Winter brings a fresh set of challenges for caregivers and their charges. Learning how to help an aging parent or other loved ones during this season is critical to keeping them happier and healthier. For example, if you’re taking your loved one to an appointment or out of the home, be sure the walkways are clear of snow and ice, and ensure he or she wears proper footwear with a rugged sole to help minimize the chances of a slip and fall injury. Be better prepared with these five wintertime safety tips.
Guard Against Hypothermia
Hypothermia  is a very real danger for seniors and people struggling with certain health conditions. The human body goes through changes as it gets older or when it’s sick, making it more difficult to stay warm even in temperatures that younger people consider mild or moderate. For example, it could be 60 degrees Fahrenheit outside, but if the home isn’t well insulated or efficiently heated the conditions could cause a dangerous decline in body temperature.
When the body falls below 94 degrees F, hypothermia becomes a problem. Symptoms include confusion, weakened pulse, slurred speech, and clumsiness. As a caregiver looking after elderly parents or friends, you can take steps to help prevent hypothermia, starting with setting the home thermostat to 65 degrees F or warmer. Make sure the home is insulated and any gaps around windows are sealed using caulk or weather stripping. If you’re taking the care recipient out, have him or her dress warmly, in layers, and with a hat.
Reduce Carbon Monoxide Poisoning Risk
As  outside temperatures drop, many people turn on gas heaters or fireplaces to ward off the chill. But these heat sources can be dangerous. Fireplaces, gas stoves, and wood stoves can leak deadly carbon monoxide, an odorless gas that kills more than 400 and poisons more than 50,000 people annually, according to the National Safety Council.
Help aging parents by checking all heating sources to determine if they need servicing or cleaning. Don’t forget to install carbon monoxide alarms and smoke detectors, and check/replace the batteries. It could save your loved one’s life.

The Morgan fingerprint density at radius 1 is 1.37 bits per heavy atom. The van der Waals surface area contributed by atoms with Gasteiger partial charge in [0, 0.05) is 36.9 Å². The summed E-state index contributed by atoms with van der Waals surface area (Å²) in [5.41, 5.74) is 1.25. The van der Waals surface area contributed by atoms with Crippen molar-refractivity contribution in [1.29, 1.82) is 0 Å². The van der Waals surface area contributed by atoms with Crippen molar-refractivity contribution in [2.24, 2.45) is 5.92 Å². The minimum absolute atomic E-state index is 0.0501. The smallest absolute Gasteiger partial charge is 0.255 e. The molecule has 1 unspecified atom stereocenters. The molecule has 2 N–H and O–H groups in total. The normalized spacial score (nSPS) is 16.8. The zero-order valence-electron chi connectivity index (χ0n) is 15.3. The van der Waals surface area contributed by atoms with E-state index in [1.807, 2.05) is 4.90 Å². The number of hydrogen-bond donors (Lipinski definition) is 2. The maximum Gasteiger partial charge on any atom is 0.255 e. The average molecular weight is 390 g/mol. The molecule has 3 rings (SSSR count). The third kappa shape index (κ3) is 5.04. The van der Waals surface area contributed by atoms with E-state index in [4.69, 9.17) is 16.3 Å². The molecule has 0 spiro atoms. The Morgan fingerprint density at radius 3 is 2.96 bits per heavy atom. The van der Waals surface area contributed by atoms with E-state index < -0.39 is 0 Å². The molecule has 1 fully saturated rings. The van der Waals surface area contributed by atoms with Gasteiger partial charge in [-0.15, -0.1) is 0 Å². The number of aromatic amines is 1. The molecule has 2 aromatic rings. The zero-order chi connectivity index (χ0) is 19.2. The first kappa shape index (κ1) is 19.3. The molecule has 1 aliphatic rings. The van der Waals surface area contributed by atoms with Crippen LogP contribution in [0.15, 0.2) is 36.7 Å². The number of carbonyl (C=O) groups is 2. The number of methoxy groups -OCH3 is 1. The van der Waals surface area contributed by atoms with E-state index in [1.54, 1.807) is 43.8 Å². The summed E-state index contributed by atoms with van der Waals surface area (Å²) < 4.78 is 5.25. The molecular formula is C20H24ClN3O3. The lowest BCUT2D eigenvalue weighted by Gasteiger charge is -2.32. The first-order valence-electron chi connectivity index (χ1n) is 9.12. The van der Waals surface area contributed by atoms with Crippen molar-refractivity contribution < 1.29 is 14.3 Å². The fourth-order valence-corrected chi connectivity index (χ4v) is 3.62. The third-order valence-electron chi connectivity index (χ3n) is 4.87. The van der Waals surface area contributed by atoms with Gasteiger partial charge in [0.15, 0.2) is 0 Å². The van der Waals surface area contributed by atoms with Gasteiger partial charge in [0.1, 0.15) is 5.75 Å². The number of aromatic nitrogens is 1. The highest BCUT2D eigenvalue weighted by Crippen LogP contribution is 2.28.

Fight the Seasonal Blues
Winter  can be a difficult season for mental health. Plummeting temperatures and adverse weather makes it harder to get out of the house, sending many people into the winter blues. For some it goes beyond the blues to more serious depression and Seasonal Affective Disorder (SAD), which affects approximately 10 million Americans, according to Psychology Today. Another 10 percent to 20 percent of the population experiences mild SAD.
Checking on care recipients frequently and arranging for other friends and family members to call them can make a difference. It’s also important to spend time with your loved one doing fun activities like baking, watching movies, telling stories based on your memories, and even taking a brisk walk on dry, sunny, warm winter days.
Arrange for Snow Removal
Snow  removal accounts for more than 11,000 injuries every year in the United States, according to data published in The Spokesman-Review. For those aging in place, the temptation to go outside and clear sidewalks is dangerous. Moving masses of snow can cause the shoveler to sweat, putting the person at risk for hypothermia. Other dangers include slip and fall injuries, back injuries, and strain on the cardiovascular system.
If you can’t do the shoveling, consider arranging for help. Talk to your loved one’s neighbors to see if there’s someone in the neighborhood providing shoveling and snow removal services. Check with the Better Business Bureau to find reputable companies that can help out or call the local city/town administration office for recommendations.
Winter  weather can wreak havoc on the best laid plans. Storms can knock out power. Be sure your loved one is ready with a battery-operated ratio, easy access to flashlights and battery-powered lanterns, and plenty of warm blankets in case the power goes out. Additionally, make a contingency plan in case weather prevents you from being able to physically visit your loved one. For example, you might arrange for a neighbor to stop in to make sure the care recipient has everything he or she needs.